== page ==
So, yeah.

I recently saw a discussion in a European Facebook group in which a hobbyist described his blackwater aquarium- which had darkly tinted water, no real mineral content, and a pH of about 6.2 -and the guy was just getting slammed by some wise-ass who claimed that these were not "blackwater conditions..."

I mean, just slapped around like you wouldn't believe.

And I was like, "WTF? Here we go..."

Yes, I sat on the sidelines in that discussion, but monitored the sad and inevitable argument that ensued. I probably should have spoken up. On the other hand, I would have gotten pulled into a real ugly situation, and it would have not changed much. The guy who was attacking was a real jerk...And offered little but attitude, arrogance, and loud bluster to back up his position, which was really not too strong.

And the reality is that, based on the set of characteristics/factors used to describe "blackwater" habitats that we ferreted out above, the hobbyist was being assailed for having tank parameters which definitely fell well within the generally accepted ones that are applicable to "blackwater ecosystems!"

I mean, if we try to apply a specific pH or TDS level to the definition of "blackwater ecosystem", we'd be woefully inaccurate-or incomplete, at the very least. There's simply too broad a range to do this. 

So, the takeaway in all of this?

"Blackwater" seems to a have a broad set of descriptive characteristics that are more of a "range" as opposed to a specific factor or factors, and it is irresponsible to try to narrow this description down too much.

And... from a "hobby culture" standpoint:

We need to have a good understanding of what we talk about, and be open-minded enough to accept the positions and information provided by others.

And we need to ditch the pretentiousness. No one owns the damn title of "expert on blackwater aquarium characteristics" or whatever. Sure, some people might understand more about specific topics than other do, but your obligation at that point is to share, encourage, and mentor others- not to be a loud-mouthed bully.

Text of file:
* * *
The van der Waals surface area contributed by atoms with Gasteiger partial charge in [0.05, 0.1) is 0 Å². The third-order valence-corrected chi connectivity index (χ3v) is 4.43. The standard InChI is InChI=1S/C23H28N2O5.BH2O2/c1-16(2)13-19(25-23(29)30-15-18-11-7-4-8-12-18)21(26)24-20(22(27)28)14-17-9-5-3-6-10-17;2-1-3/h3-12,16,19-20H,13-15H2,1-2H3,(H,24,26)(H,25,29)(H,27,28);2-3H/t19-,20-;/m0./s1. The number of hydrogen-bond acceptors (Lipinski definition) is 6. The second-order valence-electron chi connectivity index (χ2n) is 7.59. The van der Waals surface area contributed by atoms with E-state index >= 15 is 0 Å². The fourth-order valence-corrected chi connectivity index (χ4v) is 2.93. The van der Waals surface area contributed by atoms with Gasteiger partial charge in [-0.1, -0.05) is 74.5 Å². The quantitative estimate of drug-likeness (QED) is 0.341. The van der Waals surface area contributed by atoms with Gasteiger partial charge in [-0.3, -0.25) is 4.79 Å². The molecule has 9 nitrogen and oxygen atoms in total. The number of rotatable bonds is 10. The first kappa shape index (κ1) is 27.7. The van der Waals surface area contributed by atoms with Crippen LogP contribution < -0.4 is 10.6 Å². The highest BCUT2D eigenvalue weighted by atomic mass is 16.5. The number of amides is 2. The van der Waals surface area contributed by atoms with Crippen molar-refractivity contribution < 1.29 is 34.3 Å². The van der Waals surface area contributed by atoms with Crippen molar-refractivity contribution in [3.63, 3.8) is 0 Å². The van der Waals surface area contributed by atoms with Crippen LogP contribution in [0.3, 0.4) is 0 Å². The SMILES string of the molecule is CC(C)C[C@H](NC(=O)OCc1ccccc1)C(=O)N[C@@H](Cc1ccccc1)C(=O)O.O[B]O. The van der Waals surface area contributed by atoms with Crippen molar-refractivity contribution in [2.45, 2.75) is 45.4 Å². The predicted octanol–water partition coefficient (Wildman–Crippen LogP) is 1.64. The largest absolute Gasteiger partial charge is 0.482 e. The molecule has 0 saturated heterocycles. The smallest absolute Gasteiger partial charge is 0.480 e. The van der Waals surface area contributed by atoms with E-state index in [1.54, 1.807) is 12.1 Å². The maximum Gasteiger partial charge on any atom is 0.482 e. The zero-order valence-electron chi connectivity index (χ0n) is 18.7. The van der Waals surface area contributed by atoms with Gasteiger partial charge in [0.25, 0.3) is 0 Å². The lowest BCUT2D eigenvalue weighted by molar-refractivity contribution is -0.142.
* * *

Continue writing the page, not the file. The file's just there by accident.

Full stop.

And I think the importance of a certain degree of "accuracy"- in whatever hobby application we're discussing- is important. This can head off a lot of these "misunderstandings" at the outset. That's part of why I never make blanket assertions about the stuff we work with. We report facts on hand, question our own ideas, and those not verified elsewhere, refer to scientific literature when applicable, and aren't afraid to say, "We haven't a clue" if we don't!

As hobbyists, we can "self-regulate" to some extent and correct things that we're doing work, for the greater good of the hobby. It always works out best. That goes for us vendors, too!

For example, I'll relay the story of how we arrived at the names of the botanical materials that we work with...

When we first started Tannin, it was fun to sort of create a "flavor" for our site and come up with exotic-sounding names for the materials we sourced. We made up a lot of fun Portueguese names for the botanicals. Why Portueguese? Because that's the primary language spoken in Brazil, where there happens to be that cool region called "Amazonia" that we're kind of intrigued by, and...

Well, yeah- it made sense at the time.

Helped define us. Distinguished this stuff. Helped popularize botanicals. Romanticized it a bit.

But here's the thing.

It was kind of...stupid.